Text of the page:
Ravenstahl: 'Time has come' for Pittsburgh to exit financial distress

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Mayor Luke Ravenstahl today painted a picture of the city's improving financial health and told a state hearing officer that "the time has come" to remove the city from Act 47 financial oversight.

Citing balanced budgets, more than $240 million in debt reduction and repeated credit upgrades since he took office in 2006, Mr. Ravenstahl said the city should be released from Act 47 operating constraints and its designation as a financially distressed municipality lifted.

"This is a day for us, I believe, to be proud," Mr. Ravenstahl told the hearing officer, Fred Reddig, executive director of the Governor's Center for Local Government Services.

Act 47 imposes operating and spending restrictions, such as wage caps for union workers, on distressed municipalities. Since the law's enactment in 1987, 27 municipalities have gone into At 47. Only six have come out.

"Based on the facts and based on our budget, we all in our administration believe that the time has come for the city of Pittsburgh to be released from Act 47," Mr. Ravenstahl said.

In October, the city's state-appointed Act 47 coordinators, Jim Roberts and Dean Kaplan, suggested that the city be released from oversight and their work brought to a close.

Councilman Bill Peduto, a prospective challenger to Mr. Ravenstahl next year, was the only speaker who said it's too soon for the city to exit Act 47. He said many of the city's financial improvements have been led by council, not Mr. Ravenstahl, and he noted that dozens of financial recommendations made by the Act 47 coordinators have yet to be implemented by the mayor's office.

Controller Michael Lamb, another prospective mayoral candidate, previously has said that Mr. Ravenstahl needs as much oversight as possible. On Thursday, Mr. Lamb called for the city's release form Act 47 but echoed Mr. Peduto's assertion that many of the city's financial improvements originated outside the mayor's office.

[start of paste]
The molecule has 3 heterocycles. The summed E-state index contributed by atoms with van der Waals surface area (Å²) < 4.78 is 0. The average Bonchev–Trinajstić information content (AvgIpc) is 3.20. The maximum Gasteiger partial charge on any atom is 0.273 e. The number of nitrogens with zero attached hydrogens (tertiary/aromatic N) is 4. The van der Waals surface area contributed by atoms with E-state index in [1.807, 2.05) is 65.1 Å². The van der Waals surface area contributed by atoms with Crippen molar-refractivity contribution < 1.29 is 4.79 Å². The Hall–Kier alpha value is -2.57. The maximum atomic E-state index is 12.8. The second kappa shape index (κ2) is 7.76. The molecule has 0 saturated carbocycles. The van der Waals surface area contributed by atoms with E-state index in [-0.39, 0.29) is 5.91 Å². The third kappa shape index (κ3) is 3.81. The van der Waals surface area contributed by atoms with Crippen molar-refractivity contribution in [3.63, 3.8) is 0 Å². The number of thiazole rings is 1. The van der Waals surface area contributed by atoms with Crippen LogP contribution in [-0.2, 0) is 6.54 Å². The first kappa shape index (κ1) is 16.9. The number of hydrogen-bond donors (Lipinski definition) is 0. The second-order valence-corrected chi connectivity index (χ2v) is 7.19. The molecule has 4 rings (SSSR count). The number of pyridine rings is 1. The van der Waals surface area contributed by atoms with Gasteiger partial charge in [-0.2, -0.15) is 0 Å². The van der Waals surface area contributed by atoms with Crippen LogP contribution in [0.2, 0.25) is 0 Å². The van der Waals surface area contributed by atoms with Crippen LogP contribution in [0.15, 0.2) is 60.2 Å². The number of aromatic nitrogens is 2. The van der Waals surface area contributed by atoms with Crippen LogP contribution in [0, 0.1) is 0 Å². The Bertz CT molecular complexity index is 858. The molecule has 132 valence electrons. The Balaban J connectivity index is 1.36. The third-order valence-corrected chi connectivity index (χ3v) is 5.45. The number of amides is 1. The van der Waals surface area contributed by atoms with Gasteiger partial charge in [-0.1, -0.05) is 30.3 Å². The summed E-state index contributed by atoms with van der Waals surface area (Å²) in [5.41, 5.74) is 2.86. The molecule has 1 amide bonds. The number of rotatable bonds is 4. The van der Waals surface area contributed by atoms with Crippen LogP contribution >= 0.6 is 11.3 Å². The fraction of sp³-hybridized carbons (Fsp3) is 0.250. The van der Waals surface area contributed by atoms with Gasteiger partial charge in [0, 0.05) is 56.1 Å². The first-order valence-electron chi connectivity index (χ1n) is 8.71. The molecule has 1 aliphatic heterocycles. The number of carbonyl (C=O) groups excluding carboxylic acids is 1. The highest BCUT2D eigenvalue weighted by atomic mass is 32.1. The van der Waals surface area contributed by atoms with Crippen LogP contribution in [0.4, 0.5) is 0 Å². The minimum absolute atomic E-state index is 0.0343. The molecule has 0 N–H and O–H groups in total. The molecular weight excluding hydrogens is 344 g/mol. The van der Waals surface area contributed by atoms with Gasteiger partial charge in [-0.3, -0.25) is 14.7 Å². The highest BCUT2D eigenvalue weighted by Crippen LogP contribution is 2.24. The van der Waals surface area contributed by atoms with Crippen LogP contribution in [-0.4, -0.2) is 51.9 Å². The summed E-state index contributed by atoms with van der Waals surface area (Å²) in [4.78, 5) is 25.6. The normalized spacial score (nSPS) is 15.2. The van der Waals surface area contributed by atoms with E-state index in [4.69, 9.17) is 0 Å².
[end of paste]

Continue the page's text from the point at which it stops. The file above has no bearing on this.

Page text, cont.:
"We have been successful at pushing through positive change despite the objection of this administration, and we have been able to stop backward steps like the sale of our public assets and the taxation of college tuition," Mr. Lamb said, referring to the mayor's unsuccessful efforts to lease parking garages and parking meters and impose what he called a "fair-share" tax on university students.

C. Alan Walker, state secretary of community and economic development, will decide whether to release the city from Act 47 and end the work of overseers Jim Roberts and Dean Kaplan. Mr. Walker is not attending the hearing, which began at 3 p.m. in City Council chambers.

Even if the city is released from Act 47, it still will be monitored by a second oversight board, the five-member Intergovernmental Cooperation Authority, set up by the Legislature and then-Gov. Ed Rendell. There is no effort to dismantle the ICA.

In all, nearly 20 elected officials and civic leaders have signed up to speak at the hearing. According to a list circulated this morning, the speakers include Council President Darlene Harris and council members Ricky Burgess, Theresa Kail-Smith and R. Daniel Lavelle; city Controller Michael Lamb; state Sen. Jim Ferlo, D-Highland Park; state Rep. Dan Deasy, D-Westwood; state Rep. Adam Ravenstahl, D-Summer Hill, the mayor's brother; firefighters union President Joe King; and representatives of the Allegheny Conference on Community Development, Lawrenceville United, Pittsburgh Community Reinvestment Group and the University of Pittsburgh.

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Joe Smydo: jsmydo@post-gazette.com or 412-263-1548. First Published November 8, 2012 12:45 AM


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